However, despite Mr Metcalfe stating that “any breach of process could have had significant consequences for Australia’s environment, economy, and animal health,” and industry-wide extension on the risks that imported pork products represent for a Foot and Mouth Disease incursion, the DAFF media release initially made no mention of this or that the incorrectly dumped material was pork.

The department also did not specify how the imported pork products entered Australia or were able to be dumped incorrectly; however, sites operating the Approved Arrangements system and likely to handle this material include sea and airfreight depots and heat treatment sites.

A departmental spokesperson said the waste management company would not be identified.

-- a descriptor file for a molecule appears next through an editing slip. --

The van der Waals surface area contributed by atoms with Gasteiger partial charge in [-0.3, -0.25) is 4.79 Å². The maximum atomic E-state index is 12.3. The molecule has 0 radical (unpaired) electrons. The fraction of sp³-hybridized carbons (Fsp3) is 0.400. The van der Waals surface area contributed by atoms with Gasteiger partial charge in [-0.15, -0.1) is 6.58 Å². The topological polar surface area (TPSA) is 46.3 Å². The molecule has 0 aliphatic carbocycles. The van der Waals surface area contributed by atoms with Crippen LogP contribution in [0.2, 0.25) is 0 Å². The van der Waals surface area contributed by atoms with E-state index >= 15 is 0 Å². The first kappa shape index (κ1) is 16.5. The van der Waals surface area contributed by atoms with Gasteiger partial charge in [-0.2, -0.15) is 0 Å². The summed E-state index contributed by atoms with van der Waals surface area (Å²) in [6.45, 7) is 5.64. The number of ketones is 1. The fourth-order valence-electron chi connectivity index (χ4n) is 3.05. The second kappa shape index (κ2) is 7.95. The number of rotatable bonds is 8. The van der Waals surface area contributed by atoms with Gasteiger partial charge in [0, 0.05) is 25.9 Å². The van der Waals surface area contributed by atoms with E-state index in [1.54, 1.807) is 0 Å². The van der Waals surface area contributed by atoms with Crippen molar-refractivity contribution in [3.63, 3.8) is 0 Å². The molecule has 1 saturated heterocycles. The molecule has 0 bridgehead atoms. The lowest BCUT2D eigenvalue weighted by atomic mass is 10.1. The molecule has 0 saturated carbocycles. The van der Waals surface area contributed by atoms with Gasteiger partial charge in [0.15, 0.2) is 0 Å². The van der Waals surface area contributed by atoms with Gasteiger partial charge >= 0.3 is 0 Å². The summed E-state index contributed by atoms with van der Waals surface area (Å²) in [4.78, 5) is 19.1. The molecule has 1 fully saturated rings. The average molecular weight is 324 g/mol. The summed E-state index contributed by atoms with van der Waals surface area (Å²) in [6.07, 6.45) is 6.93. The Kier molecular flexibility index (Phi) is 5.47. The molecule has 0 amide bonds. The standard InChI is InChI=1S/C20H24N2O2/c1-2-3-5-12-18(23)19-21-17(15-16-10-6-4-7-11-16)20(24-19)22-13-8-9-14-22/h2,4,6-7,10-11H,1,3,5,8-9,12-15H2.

“Due to operational and privacy reasons (we) are unable to provide this information.”

The spokesperson said the pork product dumping was not related to Agriculture Victoria compliance action against food waste outlets illegally supplying food waste to pig farms or the importation of the pork floss product found on Melbourne retail shelves last year .

The DAFF spokesperson said the pork products were taken to a non-approved waste disposal facility and buried. This did not involve placing the products in the animal food chain or represent a swill feeding risk with pigs, nor were any of the dumped products traced to pig farms or fed to pigs, the spokesperson said.

Mr Metcalfe said Approved Arrangements play an important role in the balance between keeping up with the flow of goods into the country and managing Australia’s biosecurity risks.

“We are keen to work with our partners to ensure our high standards are met and maintained.